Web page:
Sorry for stereotyping, but the reserved Romney-funding Morey would not seem to be the demographic for “Thrift Shop.” He even tweets it as some kind of confessional, almost as though he’s embarrassed to like what he does. There’s more here, though, in my opinion. The lyric Morey tweets says a lot about why the song might appeal to the NBA’s Moneyball representative: ”Ice on the fringe, it’s so damn frosty!”

The song, if you haven’t heard it, is about Macklemore’s predilection for finding and flaunting the coolest clothes at a discount. The idea is that, even though these accoutrements got discarded by society, they still possess the ability to dazzle in the right setting.

Macklemore also finger wags at the people who mindlessly blow their money on brand name items like a Gucci shirt:

“I call that getting tricked by a business That shirt’s hella dough And having the same one as six other people in this club is a hella don’t”

In essence, it’s a song about bargain hunting, a theme with obvious resonance for a bargain hunting NBA General Manger like Daryl Morey. I think that’s an over simplification, though.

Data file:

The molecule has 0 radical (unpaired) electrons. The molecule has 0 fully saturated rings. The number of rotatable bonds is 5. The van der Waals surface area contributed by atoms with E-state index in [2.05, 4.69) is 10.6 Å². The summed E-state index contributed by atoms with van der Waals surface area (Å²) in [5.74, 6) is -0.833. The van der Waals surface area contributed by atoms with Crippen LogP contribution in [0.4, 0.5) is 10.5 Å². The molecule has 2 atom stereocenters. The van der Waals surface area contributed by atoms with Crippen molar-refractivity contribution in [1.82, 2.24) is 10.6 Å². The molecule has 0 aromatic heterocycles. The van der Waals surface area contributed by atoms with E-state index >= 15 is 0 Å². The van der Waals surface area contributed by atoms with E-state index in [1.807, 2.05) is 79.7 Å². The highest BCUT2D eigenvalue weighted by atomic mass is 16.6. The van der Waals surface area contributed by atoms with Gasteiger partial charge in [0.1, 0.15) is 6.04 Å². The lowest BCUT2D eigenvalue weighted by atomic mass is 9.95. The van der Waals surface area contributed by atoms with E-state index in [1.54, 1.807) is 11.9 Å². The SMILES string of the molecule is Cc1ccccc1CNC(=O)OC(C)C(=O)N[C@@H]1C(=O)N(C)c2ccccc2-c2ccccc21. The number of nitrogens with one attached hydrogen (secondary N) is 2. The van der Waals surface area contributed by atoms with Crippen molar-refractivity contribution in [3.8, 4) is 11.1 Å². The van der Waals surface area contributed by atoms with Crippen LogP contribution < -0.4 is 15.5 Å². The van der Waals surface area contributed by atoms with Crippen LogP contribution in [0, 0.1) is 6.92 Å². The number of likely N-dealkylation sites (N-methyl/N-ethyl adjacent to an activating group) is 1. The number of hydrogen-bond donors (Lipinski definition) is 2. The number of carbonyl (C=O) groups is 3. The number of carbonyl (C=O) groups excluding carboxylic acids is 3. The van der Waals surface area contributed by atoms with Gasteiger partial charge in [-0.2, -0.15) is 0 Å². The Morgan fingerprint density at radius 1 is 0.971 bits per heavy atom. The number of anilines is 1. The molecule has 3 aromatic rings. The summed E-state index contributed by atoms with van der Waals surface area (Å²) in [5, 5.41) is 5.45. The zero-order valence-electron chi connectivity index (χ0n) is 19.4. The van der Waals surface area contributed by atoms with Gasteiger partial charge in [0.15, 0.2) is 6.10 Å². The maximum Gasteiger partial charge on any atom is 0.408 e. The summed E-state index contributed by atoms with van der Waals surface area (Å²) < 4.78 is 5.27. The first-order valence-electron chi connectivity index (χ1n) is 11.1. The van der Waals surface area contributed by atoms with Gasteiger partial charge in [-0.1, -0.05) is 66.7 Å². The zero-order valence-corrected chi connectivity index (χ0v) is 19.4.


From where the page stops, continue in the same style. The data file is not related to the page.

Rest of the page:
The song exults in the face of group think. To outshine your peers by using perceived trash, you must be embracing a message more subversive than merely “bargain hunting is good.” You have to believe that your peers make dumb decisions based on the arbitrary whims of conventional wisdom and its labels.

Macklemore and Morey

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Daryl Morey and Houston’s Big Freed Three

I can’t remember another NBA moment where a team added three players whose contracts were so openly questioned. Jeremy Lin? A flash in the pan that reflected brighter under those New York lights. Omer Asik? You’re entrusting $25 million to a guy who can’t catch a basketball? Are you an idiot or just stupid? And James Harden, man, I don’t know about him. He just doesn’t strike ya as ya know, a number one guy. An Alpha Dog. The MAN. If he’s your No. 1, you’re never winning anything. You’re seriously going to max out a reserve?